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Leaping Beyond Two Screens

AMD's Eyefinity Technology Explained
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There are different ways to create a multi-monitor surface. Nvidia drew some eyeballs at CES 2010 with the demonstration of its 3D Vision Surround technology, but this approach required two boards, controlled and synchronized with software. Each card could still only output to two displays, as they’ve done for years. There was no increase in hardware-based surface scalability. The implementation still required two cards, an SLI-capable motherboard to run them, and more overall power compared to a single-card solution.

With Eyefinity, one card can drive up to six displays (depending on the model, of course). AMD states that all 5000-series GPUs support Eyefinity. However, it falls to the graphics card manufacturer to decide whether and how Eyefinity will be implemented on a given card. As of this writing, only the 5800 models have Eyefinity enabled in CrossFire mode, and it seems reasonable to expect that bandwidth plays a part in this decision. With the Radeon HD 5970 freshly placing AMD back in the lead for desktop GPU performance, the last thing AMD wants to risk is a bunch of 5400-series buyers trying to span Left 4 Dead 2 across three screens at maximum settings and wondering what why it isn’t playable. Having the display connectivity for multiple displays is one thing, but putting the muscle behind those pipelines is something else, and vendors need to pair their output paths and GPUs appropriately.

Just to be clear, the Radeon HD 4000-series GPUs and all of their predecessors do not support Eyefinity. The GPUs, good as they were, don’t have the horsepower or display output connectivity needed to fuel more than two high-resolution displays.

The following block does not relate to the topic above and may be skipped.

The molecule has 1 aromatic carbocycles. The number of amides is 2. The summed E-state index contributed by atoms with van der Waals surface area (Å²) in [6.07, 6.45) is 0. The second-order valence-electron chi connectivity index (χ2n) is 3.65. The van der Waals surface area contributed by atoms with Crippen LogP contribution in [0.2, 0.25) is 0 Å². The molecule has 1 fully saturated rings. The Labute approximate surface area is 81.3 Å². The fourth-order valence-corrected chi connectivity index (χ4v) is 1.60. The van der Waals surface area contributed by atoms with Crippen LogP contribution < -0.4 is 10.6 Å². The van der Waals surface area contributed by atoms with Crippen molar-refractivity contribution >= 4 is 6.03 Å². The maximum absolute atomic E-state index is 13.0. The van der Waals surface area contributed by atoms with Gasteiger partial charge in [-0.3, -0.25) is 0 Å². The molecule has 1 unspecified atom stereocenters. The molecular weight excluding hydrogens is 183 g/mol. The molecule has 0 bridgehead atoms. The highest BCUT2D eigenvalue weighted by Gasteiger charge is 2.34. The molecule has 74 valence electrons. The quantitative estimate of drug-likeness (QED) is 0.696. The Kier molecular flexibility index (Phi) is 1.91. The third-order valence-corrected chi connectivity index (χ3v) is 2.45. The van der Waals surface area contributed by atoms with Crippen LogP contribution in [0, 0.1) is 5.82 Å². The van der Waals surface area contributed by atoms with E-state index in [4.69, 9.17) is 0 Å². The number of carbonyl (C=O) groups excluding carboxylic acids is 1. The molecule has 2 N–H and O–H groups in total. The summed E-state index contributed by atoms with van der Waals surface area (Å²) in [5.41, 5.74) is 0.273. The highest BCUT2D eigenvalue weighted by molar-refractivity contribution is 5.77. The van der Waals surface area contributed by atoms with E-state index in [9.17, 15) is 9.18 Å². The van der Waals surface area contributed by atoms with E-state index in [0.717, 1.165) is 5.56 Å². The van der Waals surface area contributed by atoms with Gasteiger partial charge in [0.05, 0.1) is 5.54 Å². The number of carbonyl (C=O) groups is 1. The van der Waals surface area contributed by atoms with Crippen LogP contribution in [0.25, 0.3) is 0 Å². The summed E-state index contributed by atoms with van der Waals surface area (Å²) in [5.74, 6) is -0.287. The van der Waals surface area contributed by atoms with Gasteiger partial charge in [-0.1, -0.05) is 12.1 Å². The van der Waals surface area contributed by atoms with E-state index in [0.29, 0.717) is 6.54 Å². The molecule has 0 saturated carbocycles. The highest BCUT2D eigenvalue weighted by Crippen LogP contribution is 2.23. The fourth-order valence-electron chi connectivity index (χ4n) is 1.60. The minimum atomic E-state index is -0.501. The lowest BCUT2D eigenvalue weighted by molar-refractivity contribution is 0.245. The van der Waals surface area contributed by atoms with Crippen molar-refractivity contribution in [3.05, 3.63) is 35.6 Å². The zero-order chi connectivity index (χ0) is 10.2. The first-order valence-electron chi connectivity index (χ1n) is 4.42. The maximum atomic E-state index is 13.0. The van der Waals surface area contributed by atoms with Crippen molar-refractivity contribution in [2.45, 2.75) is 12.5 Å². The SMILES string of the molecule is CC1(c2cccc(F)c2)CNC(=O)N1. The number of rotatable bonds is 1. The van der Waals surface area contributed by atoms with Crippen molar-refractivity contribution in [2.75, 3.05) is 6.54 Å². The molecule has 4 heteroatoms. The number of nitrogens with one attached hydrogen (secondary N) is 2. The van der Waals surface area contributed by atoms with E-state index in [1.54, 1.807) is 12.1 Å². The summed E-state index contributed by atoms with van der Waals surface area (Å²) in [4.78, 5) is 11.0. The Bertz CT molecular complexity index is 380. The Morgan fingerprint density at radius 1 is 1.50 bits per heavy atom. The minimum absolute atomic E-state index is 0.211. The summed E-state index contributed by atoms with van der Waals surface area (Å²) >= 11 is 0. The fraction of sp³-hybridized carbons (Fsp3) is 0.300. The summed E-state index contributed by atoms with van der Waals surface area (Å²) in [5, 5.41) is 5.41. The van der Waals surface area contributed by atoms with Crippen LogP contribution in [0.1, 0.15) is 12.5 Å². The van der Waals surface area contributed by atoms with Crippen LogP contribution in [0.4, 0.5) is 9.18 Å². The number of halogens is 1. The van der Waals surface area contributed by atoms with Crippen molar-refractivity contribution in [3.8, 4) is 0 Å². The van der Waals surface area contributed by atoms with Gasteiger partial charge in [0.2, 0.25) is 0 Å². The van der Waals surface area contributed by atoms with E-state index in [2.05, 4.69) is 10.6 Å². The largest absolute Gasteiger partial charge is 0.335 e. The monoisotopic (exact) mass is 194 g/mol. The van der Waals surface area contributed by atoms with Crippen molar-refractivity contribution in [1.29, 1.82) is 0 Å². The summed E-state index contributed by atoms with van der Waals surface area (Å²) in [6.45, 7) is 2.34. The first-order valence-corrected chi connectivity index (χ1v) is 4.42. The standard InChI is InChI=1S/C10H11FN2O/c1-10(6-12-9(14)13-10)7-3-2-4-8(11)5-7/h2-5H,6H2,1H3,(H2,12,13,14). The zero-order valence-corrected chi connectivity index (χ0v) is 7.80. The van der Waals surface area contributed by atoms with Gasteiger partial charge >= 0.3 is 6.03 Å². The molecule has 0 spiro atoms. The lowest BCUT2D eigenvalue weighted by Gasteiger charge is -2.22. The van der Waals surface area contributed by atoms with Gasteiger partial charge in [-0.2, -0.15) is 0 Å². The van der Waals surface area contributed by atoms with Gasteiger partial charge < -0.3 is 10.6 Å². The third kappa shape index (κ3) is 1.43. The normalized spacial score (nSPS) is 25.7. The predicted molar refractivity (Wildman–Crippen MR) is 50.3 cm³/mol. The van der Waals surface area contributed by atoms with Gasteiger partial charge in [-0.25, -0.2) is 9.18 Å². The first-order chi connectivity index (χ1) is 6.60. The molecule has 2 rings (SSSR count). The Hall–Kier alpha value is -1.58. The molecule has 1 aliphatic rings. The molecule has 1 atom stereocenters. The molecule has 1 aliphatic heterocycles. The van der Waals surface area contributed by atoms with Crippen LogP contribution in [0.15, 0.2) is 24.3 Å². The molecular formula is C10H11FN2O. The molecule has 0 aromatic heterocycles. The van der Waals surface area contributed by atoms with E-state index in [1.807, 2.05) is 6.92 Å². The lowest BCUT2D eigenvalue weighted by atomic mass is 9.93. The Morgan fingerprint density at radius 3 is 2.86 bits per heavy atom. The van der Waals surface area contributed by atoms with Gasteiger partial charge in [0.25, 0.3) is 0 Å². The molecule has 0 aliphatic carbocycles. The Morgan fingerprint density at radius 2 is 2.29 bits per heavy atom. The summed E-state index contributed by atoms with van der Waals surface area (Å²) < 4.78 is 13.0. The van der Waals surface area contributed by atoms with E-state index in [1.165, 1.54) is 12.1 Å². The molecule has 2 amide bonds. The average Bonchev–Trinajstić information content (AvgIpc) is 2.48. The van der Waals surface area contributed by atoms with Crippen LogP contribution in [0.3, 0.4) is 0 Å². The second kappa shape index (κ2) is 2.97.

“For 2D applications, like for productivity work, the bandwidth load is no problem at all,” says Shane Parfitt, product manager in AMD’s GPU division. “Where you get into performance situations is 3D games with 3x the number of pixels in a 3x1 configuration. That’s definitely harder on the GPU. Our GPUs right now are the most powerful on the planet. We test with 30" panels—the 2560x1600 panels with over 6 million pixels each. Sometimes, you might have to turn down the anti-aliasing settings in order for a game to run at at least 30 fps. An average case of 19x12 running across three panels, we find, performs pretty well, especially with the higher-end cards.”

What about harnessing two or more GPUs to buy more multi-display bandwidth?

“We’re just now rolling CrossFire support out,” says Parfitt. “We had a lot of demand from the market for this feature, so we rolled it out in a hotfix driver. But it became an official feature in the February Catalyst release.”

Specifically, in November, the Radeon HD 5970 became the first GPU to support Eyefinity with CrossFire at a time when only 20 or so applications had been validated for CF/Eyefinity compatibility. Only three months later, the feature was enabled across the board. It deserves mention that making this happened required massive testing and troubleshooting effort on AMD’s part, and its driver crew should get bonus kudos for their beyond the call of duty labors.

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